“On this day, and every day, we stand with our hearts open and in solidarity with the families, survivors and loved ones of missing and murdered Indigenous women and girls.
“The red dresses people hang in windows on May 5 represent Indigenous women and girls who are missing or have been murdered.
“Hanging red dresses or wearing red shows our support to families and survivors who are in need of finding answers, of being treated with compassion and dignity, and of knowing there is hope.
“Sadly, during the pandemic there has been a sharp rise in violence toward Indigenous women.
“In May 2020, 17 per cent reported experiencing domestic violence over a three-month period compared to 10 per cent over a period of five years starting in 2014.
“It is our collective responsibility to turn the tide on this serious and long-standing reality.
“Alberta’s government continues to review and rely upon the 231 Calls for Justice in the Final Report of the National Inquiry for Missing and Murdered Indigenous Women and Girls.
“A dedicated group of Indigenous women and members of the legislative assembly meet frequently to determine how best to take action on the Calls for Justice. This Alberta Joint Working Group on Missing and Murdered Indigenous Women and Girls will release a set of recommendations later this year.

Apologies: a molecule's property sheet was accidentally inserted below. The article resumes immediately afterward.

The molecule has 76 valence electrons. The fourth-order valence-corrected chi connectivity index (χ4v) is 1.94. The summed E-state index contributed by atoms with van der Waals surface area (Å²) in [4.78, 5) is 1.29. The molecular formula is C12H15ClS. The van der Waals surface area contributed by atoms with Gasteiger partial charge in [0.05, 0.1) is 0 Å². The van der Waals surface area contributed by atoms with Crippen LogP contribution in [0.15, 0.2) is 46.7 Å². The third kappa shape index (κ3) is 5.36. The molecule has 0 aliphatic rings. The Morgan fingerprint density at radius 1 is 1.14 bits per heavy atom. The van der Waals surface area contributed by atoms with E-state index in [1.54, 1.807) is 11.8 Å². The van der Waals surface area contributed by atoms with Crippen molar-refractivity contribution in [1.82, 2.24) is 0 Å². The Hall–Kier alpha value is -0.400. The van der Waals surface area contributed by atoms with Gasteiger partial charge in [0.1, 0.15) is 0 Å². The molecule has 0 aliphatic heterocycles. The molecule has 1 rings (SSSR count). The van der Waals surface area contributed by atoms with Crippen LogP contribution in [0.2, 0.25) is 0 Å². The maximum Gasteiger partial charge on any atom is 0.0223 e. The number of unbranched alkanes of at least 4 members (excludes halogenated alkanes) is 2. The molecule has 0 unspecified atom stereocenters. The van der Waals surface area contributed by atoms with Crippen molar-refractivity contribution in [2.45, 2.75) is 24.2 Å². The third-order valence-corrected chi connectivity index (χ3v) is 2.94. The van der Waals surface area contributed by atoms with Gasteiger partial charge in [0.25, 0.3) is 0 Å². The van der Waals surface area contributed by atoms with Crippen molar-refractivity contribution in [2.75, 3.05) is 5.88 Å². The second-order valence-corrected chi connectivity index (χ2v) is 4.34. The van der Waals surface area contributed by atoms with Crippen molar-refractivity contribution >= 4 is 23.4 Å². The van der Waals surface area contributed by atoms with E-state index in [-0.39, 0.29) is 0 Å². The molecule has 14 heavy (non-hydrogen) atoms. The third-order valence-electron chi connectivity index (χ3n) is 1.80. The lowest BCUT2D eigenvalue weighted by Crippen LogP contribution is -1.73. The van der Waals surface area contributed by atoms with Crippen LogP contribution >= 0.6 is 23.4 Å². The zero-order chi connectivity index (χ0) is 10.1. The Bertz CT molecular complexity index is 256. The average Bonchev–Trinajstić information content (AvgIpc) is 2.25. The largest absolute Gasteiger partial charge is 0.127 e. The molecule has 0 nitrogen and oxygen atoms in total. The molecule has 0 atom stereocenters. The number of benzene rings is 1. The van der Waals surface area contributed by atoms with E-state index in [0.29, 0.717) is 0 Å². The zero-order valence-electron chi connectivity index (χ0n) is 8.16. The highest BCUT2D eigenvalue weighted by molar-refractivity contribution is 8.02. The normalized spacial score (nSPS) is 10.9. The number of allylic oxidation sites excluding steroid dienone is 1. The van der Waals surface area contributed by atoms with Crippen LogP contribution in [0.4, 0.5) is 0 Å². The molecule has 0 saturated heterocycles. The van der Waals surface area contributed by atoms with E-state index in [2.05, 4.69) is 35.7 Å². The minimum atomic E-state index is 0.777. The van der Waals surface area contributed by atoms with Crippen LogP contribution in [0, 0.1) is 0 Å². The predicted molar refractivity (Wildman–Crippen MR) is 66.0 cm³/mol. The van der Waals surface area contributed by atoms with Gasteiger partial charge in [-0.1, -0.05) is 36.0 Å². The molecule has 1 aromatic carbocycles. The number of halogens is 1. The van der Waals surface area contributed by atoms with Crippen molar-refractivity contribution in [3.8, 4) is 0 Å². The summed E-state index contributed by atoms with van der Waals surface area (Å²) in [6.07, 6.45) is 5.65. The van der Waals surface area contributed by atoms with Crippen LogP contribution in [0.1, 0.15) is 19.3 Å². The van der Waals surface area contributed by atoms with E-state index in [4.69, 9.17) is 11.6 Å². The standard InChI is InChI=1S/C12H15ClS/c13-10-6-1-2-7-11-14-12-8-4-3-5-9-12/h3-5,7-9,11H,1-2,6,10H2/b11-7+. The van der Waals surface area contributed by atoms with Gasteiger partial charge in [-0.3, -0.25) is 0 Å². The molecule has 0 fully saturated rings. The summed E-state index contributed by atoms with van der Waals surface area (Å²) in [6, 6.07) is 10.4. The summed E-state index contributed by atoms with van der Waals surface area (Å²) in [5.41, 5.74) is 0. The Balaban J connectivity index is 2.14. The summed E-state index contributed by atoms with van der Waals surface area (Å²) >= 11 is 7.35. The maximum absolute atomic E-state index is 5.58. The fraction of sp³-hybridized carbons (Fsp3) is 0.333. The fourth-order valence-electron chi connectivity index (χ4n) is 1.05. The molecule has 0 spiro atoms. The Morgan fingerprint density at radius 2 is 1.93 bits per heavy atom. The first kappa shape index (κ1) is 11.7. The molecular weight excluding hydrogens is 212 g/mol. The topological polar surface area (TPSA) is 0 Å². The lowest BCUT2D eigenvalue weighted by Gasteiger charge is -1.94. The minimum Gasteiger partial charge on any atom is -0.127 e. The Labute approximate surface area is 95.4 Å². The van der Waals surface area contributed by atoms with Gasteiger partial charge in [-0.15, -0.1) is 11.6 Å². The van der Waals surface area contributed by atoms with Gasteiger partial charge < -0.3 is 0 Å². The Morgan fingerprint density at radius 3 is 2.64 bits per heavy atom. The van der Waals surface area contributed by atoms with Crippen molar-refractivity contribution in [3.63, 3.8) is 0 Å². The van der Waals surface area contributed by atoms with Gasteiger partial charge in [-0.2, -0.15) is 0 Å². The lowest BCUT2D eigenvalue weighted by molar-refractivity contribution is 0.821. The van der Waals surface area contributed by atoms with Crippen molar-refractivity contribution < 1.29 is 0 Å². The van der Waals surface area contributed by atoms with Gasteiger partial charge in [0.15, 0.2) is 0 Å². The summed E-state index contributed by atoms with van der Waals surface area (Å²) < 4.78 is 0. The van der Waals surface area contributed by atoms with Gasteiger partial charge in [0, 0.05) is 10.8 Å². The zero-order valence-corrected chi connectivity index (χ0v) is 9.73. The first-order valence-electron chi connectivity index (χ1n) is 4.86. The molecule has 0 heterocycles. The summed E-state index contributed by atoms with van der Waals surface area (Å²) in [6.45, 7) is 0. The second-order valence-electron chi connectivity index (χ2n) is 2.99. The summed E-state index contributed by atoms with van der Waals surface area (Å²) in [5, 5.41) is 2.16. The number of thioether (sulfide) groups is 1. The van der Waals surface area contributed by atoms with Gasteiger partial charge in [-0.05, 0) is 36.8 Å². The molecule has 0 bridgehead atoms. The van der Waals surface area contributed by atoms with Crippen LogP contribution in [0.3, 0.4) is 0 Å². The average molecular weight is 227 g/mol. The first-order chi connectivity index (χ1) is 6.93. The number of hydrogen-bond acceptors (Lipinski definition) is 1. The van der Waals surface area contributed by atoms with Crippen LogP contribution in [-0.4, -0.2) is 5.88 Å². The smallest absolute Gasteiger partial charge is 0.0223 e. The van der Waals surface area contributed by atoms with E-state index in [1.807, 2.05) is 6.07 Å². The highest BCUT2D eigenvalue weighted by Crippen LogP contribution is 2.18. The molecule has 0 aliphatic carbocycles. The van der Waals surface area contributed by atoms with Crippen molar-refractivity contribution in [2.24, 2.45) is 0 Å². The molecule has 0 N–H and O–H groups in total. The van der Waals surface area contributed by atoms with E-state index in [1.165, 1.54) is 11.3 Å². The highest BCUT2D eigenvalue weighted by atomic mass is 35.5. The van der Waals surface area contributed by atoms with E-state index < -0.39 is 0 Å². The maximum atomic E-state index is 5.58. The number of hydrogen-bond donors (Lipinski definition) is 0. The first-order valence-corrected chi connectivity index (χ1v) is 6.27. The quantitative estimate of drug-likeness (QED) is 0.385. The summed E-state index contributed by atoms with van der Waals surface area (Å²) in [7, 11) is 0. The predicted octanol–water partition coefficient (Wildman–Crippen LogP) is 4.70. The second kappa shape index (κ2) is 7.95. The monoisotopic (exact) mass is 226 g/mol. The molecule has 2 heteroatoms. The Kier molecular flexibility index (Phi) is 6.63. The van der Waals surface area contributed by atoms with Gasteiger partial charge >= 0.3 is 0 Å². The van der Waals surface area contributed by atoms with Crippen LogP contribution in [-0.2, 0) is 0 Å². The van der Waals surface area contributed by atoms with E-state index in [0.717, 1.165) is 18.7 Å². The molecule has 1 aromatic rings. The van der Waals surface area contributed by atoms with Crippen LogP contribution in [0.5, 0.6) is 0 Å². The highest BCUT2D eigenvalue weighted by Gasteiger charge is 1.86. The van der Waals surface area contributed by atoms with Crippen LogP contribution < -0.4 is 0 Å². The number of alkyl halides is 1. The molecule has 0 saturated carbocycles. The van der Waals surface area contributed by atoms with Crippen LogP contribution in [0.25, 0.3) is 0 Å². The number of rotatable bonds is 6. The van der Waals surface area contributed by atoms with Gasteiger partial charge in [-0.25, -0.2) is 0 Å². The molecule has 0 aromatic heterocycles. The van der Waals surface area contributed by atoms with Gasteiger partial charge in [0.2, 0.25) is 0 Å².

“Alberta needs to be a safer place for everyone, including Indigenous women.
“Alberta’s government continues to take action to prevent domestic violence before it occurs – as we have demonstrated by implementing Clare’s Law to ensure anyone in Alberta at risk of domestic violence can apply to police to find out if their intimate partner has a history of domestic violence or abuse.
“The Vital Statistics Amendment Act also provides protection by preventing convicted violent offenders from legally changing their names so they cannot hide that past from future intimate partners. These are two more important ways to put the law on the side of people at risk before domestic violence happens, or to save their lives. For many Indigenous women, this can be crucial.
“As a community, society and as a government, we can and will take action for a secure and caring Alberta where Indigenous women and girls are safe to live lives of hope and promise.
“On Red Dress Day, wear red or hang a red dress in your window to show your support for a just future.”